Marine Insurance

In shipping business, ship related insurance is used by

  • ship owners
  • ship operators
  • cargo shippers

Financial institutions (banks or lenders) who either have financial security in a ship or have arranged lending to a company with significant ship assets. Financial institutions give importance to the insurance that is placed by ship owners or ship operators. Marine insurance is protecting financial interests of all parties. Ship financier (lender, mortgagee, financial institution) have an insurable interest in a ship and hold a valid mortgage. Ship financier (lender, mortgagee, financial institution) can procure insurance directly to protect its interest in the ship and to insure against damage to the ship or loss of the ship.

Generally, ship financier (lender, mortgagee, financial institution) arrange contractually to be protected under the marine insurance coverage arranged by a ship owner or operator. Lender’s (mortgagee) interest in the ship is protected by being listed as an additional assured in the insurance entries of the ship owner’s or ship operator’s coverage. Nevertheless, as an additional assured, Lender’s (mortgagee) insurance coverage is only as good as the coverage of ship owner or ship operator.

Most prudent ship financier (lender, mortgagee, financial institution) will require ship owners or ship operators to enter into an Assignment of Insurances as part of the loan documentation. Purpose of the Assignment of Insurances is to give ship financier (lender, mortgagee, financial institution) the broadest possible rights in connection with the insurance.

Assignments of Insurances may be made in a range of forms, from very basic agreements to designate a lender (mortgagee) as an additional insured to very detailed agreements. Most Assignment of Insurances have certain key terms:

  • Identification of the insurance parties
  • Description of loan agreement:
  • Statement of the consideration for the Assignment
  • Express statement of the Assignment
  • Representations, Warranties, and Covenants that the insurance is in full force, and will be maintained in full force, and that it is in compliance with the requirements of the Assignment
  • Grant of power of attorney to lender (mortgagee) to take actions under the insurances
  • Statement of conditions on the assignment, clarifying that the assignor is permitted to exercise rights under the insurances unless and until a default under the loan agreement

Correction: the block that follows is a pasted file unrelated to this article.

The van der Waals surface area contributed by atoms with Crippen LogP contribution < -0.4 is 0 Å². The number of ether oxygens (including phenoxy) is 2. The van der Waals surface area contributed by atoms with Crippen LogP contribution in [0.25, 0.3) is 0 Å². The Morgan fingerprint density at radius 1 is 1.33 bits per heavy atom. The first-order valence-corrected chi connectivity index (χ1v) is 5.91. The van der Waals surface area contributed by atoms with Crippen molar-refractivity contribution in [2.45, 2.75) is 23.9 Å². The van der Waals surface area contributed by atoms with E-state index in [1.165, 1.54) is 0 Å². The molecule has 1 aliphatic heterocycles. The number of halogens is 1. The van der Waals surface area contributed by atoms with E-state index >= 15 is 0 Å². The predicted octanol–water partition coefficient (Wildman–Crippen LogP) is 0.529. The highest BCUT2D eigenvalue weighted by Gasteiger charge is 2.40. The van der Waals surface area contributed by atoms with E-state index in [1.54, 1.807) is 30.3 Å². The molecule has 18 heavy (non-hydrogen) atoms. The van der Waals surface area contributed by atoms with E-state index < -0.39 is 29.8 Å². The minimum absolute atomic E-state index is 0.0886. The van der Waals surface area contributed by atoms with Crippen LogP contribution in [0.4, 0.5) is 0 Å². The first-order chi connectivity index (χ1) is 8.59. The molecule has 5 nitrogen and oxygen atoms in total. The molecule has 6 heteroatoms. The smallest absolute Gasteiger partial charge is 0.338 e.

• Agreed notice to all underwriters of the Assignment
  • An agreed form of a Letter of Undertaking by the underwriters or brokers confirming the insurance and undertaking to take certain actions to protect the lender’s interests
  • Agreed Loss Payable clauses to be attached to the insurance policies clarifying how payments under the insurances are to be paid
  • Customary miscellaneous contract provisions, including choice of law, choice of forum, severability, termination, and interpretation clauses.

Typically, prudent ship financer (lender, mortgagee, financial institution) will seek confirmation that the insurances protecting its investment are in place with reputable underwriters.

Insurance policies provide the coverage borrower (mortgagor, ship owner) has promised, and that the lender (mortgagee, financial institution) will be notified of any changes that could impact the insurance protection. Usually, insurance policy confirmation is given through Insurance Broker’s (Underwriter’s) Letter of Undertaking. Terms of Insurance Broker’s Letter of Undertaking:

  • Statement of consideration to make the Letter of Undertaking an enforceable contract
  • List of the insurances placed on the ship and protecting the ship owner, ship operator and the lender (mortgagee, financial institution)
  • Confirmation that the insurances have been affected
  • Confirmation that the insurance will be on an occurrence basis (covering all claims arising from occurrences during the effective period of the insurance)
  • Confirmation that the lender’s rights may be further assigned by the lender (mortgagee, financial institution)
  • Agreement to hold the insurance policies on behalf of the lender (mortgagee, financial institution)
  • Agreement to arrange for the agreed loss payable clauses to be included on the policies
  • Agreement that the policies will provide no recourse against the lender (mortgagee, financial institution) for the payment of premiums (or P&I Club calls)
  • Agreement that the policies will provide for notice to the lender (mortgagee, financial institution) of any non-payment of premiums or cancellation
  • Agreement that all policies will have an acknowledgment of the Assignment of Insurances
  • Provisions addressing procedures in the event of a notice of default under the loan agreement
  • Provisions concerning procedures unless and until a default occurs